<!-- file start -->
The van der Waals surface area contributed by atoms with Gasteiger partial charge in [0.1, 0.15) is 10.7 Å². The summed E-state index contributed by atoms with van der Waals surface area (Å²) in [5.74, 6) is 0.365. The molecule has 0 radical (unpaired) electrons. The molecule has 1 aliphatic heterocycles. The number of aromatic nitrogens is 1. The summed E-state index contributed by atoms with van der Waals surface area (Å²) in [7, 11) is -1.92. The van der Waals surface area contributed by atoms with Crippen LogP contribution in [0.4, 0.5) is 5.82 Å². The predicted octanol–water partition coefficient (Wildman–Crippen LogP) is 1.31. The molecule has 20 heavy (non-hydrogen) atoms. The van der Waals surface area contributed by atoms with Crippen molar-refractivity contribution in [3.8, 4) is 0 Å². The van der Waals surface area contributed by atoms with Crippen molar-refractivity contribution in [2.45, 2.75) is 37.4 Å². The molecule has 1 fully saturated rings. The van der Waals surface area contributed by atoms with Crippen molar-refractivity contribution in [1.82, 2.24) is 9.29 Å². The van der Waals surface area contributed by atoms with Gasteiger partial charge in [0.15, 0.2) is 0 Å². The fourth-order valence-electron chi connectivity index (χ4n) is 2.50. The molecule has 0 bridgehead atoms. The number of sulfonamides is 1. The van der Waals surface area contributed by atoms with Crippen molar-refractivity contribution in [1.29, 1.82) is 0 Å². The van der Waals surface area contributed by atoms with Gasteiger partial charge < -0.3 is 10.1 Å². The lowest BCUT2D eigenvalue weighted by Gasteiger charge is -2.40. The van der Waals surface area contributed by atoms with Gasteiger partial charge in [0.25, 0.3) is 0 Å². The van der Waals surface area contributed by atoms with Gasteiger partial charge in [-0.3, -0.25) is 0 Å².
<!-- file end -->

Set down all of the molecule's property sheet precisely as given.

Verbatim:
The van der Waals surface area contributed by atoms with Gasteiger partial charge in [0.1, 0.15) is 10.7 Å². The summed E-state index contributed by atoms with van der Waals surface area (Å²) in [5.74, 6) is 0.365. The molecule has 0 radical (unpaired) electrons. The molecule has 1 aliphatic heterocycles. The number of aromatic nitrogens is 1. The summed E-state index contributed by atoms with van der Waals surface area (Å²) in [7, 11) is -1.92. The van der Waals surface area contributed by atoms with Crippen LogP contribution in [0.4, 0.5) is 5.82 Å². The predicted octanol–water partition coefficient (Wildman–Crippen LogP) is 1.31. The molecule has 20 heavy (non-hydrogen) atoms. The van der Waals surface area contributed by atoms with Crippen molar-refractivity contribution in [3.8, 4) is 0 Å². The van der Waals surface area contributed by atoms with Crippen molar-refractivity contribution in [2.45, 2.75) is 37.4 Å². The molecule has 1 fully saturated rings. The van der Waals surface area contributed by atoms with Crippen molar-refractivity contribution in [1.82, 2.24) is 9.29 Å². The van der Waals surface area contributed by atoms with Gasteiger partial charge in [0.15, 0.2) is 0 Å². The fourth-order valence-electron chi connectivity index (χ4n) is 2.50. The molecule has 0 bridgehead atoms. The number of sulfonamides is 1. The van der Waals surface area contributed by atoms with Crippen molar-refractivity contribution in [1.29, 1.82) is 0 Å². The van der Waals surface area contributed by atoms with Gasteiger partial charge < -0.3 is 10.1 Å². The lowest BCUT2D eigenvalue weighted by Gasteiger charge is -2.40. The van der Waals surface area contributed by atoms with Gasteiger partial charge in [0.25, 0.3) is 0 Å². The van der Waals surface area contributed by atoms with Gasteiger partial charge in [-0.3, -0.25) is 0 Å².